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Pottery Primer - More Than 40 Styles Explained
More than 40 Styles
Nearly 200 Photos

Box: Don't Throw Out
Caring for Your Pot
How to Tie the Box
Tips on Pot Display
The Foot - Kodai

Sake Vessels Story Menu
Various stories
Various artists


Entire Listing of Potters on One Page

Guinomi by Kato TokuroSite pages organized by ceramic style and topic.
Stories by Robert Yellin. JT = Japan Times
Stories by
Aoyama Wahei = AW

Agano Ware
Agano Explained - Pottery Guidebook

Antique Pottery Fairs in Japan
Fairs and Flea Markets
Heiwajima Antique Fair
Shinwa Auction

Arita Ware (Saga Prefecture)
Colorful overglazed porcelain made in Arita Area
Arita Explained - Pottery Guidebook
Miyazaki Yusuke (Porcelain, Sometsuke, Aka-e)
Mochimaru Fusako (Figures, Black Pottery)

Asahi Ware
Matsubayashi Family (15 Generations of Asahi Pottery)

Award Winners
Awards, Japan Ceramic Society, Since 1954 (Photo Tour)
Awards 2004 - Japan Ceramic Society (Photo Tour)
Awards 2003 - Japan Ceramic Society (Photo Tour)
Awards 2002 - Japan Ceramic Society (Photo Tour)
Awards 2002 - Japan Ceramic Society (Commentary)
Awards 2001 - Japan Ceramic Society (Ogawa M.) JT
Awards 2001 - Japan Ceramic Society (Photo Tour)
Awards 2001 - Japan Ceramic Society (Commentary)
Awards 2001 - Japan Ceramic Arts Exhibition 16th Biennial
Awards 2003 - Japan Ceramic Arts Exhibition 17th Biennial
Awards 2005 - Japan Ceramic Arts Exhibition 18th Biennial
Awards 2000 - Japan Ceramic Society JT
Awards 2000 - Mashiko (Hamada, Kamoda Prize) JT
Honoho Rankings 2004 Photo Tour (47 pics)
Honoho Rankings 2001 - Japan's Most Important and Popular Artists
Living National Treasures (Photo Tour)

Avant Garde, Contemporary
Awards 2001 - Asahi Grand Prix Award 2001 (up and coming artists) JT
Awards 2001 - Ibaraki Ceramic Art (contemporary) JT
Awards 2001 - Ibaraki Ceramic Art (Photo Tour)
Rokubee Kiyomizu VIII (Avant Garde) JT

Bizen Ware (Okayama Prefecture)
One of Japan's Six Old Kilns. Unglazed ware usually fired with red pine wood.
Abe Anjin
Abe Anjin Exhibition
Abe Anjin, Bizen History AW
Bizen Explained - Pottery Guidebook
Bizen Markings - Kamajirushi
Bizen Photo Essay
Bizen Town - A Walk Around Bizen Town
Harada Shuroku (Ko-Bizen) JT
Harada Shuroku Sake Vessels (Bizen)
Isezaki Jun
Isezaki Jun (Bizen) JT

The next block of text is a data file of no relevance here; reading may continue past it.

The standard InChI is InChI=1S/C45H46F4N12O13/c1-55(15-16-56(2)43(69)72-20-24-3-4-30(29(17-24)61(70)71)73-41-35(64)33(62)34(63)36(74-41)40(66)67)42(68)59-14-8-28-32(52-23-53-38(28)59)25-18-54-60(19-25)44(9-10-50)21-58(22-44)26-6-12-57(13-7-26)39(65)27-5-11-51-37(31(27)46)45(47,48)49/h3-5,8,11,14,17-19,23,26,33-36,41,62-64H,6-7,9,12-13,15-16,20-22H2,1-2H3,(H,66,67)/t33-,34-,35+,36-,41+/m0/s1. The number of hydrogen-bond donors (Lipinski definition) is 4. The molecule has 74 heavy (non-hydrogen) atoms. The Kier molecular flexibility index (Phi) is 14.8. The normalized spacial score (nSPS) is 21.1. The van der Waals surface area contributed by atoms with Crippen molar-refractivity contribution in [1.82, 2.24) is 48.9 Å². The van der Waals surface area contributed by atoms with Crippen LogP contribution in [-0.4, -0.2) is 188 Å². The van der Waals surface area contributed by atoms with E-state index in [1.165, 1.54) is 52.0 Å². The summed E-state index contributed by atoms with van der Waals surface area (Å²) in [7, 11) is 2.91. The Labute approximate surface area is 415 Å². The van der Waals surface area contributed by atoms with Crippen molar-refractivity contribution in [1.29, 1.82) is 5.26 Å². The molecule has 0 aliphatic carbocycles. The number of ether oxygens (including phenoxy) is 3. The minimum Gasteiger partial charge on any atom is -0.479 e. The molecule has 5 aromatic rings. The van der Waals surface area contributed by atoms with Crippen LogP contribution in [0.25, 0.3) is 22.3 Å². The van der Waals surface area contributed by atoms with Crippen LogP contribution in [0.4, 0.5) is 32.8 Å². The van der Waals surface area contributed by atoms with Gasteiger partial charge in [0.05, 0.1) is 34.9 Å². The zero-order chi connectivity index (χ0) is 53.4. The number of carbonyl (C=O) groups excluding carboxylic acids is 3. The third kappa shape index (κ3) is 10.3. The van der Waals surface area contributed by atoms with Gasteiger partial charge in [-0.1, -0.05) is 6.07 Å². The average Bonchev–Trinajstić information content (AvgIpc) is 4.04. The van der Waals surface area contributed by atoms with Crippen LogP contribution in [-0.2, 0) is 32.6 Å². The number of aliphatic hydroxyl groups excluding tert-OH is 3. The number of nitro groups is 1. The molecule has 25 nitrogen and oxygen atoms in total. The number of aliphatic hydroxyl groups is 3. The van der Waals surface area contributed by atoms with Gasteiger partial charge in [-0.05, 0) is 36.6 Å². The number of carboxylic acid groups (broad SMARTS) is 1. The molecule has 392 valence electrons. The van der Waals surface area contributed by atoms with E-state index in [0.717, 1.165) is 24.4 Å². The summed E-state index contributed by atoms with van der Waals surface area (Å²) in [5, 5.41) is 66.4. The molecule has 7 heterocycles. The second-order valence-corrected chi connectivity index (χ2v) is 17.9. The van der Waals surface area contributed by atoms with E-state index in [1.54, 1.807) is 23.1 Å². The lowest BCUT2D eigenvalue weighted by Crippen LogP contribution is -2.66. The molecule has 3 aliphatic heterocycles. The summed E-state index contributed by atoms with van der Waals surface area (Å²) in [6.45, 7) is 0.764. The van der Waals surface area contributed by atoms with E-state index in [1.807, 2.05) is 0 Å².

Kakurezaki Ryuichi (Bizen Anagama)
Kakurezaki Ryuichi (Bizen Unchained)
Kakurezaki Ryuichi Exhibition (Bizen 2001)
Kakurezaki Ryuichi Exhibit (Bizen 2002)
Kaneshige Michiaki Sake Vessels
Mitsuru Isezaki
Mori Togaku, His Art and Kilns
Shimamura Hikaru (Bizen) JT
Six Old Kilns of Japan Exhibition
Suehiro Manabu
Wakimoto Hiroyuki (Bizen) JT

Black Seto (Mino Ware, Gifu Prefecture)
This stoneware is called setoguro in Japanese.
It is a type of Mino ware - see Mino below.
Black Seto (Setoguro) Explained - Pottery Guidebook
Kato Yasukage
Matsuzaki Ken Exhibit
Tsujimura Shiro (Black Chawan Exhibition)
Tsujimura Shiro (Black Chawan) JT
Yamada Kazu Sake Vessel
Yoshida Yoshihiko

Books on Ceramics
Book Guide
Books on Sake Vessels
Fujioka Shuhei
Kaneko Kenji
Richard Wilson (Kenzan Specialist, Art Historian)

Celadon (Seiji)
Bisqued-fired glazed ware that originated in China during the Song Dynasty (960-1270). One of the most difficult styles to master even today.
Celadon Explained - Pottery Guidebook
Minegishi Seiko Sake Vessels (Tochigi)
Minegishi Seiko Exhibition (Tochigi)
Minegishi Seiko (Tochigi)
Minegishi Seiko - Interview with the Artist (Celadon)
Miura Koheiji (Sado Island)
Uraguchi Masayuki World Debut Exhibit at EY-NET

Chawan (Tea Bowls)
See "Tea Vessels" below for more links
Ajiki Hiro (Chawan Exhibit)
Atsuo Akai (Chawan Collector)
Chawan - The Soul of a Bowl JT
Kato Yasukage (Chawan, Gifu)
Tsujimura Shiro (Black Chawan Exhibition)
Tsujimura Shiro (Black Chawan) JT

Cheese-Cloth Impressed
Yoshimura Toshimi (Cheese-cloth Impressed, Pastel)

Contemporary Japanese Pottery
See "Avant Garde" above

Echizen Ware (Fukui Prefecture)
One of Japan's Six Old Kilns. Unglazed, high-fired ware. Large jars are staple products of the Echizen area even today.
Cohen, Reiko
Echizen Explained - Pottery Guidebook
Kumano Kuroemon (Echizen)
Kumano Kuroemon (Sake Vessels)

Female Ceramists
See "Women" below.

Folk Crafts, Folk Ware
See "Mingei" or "Mashiko" below.

Foreign Potters
Bezanson, Thomas (American Potter) JT
Cohen, Reiko and Ben - Echizen Artist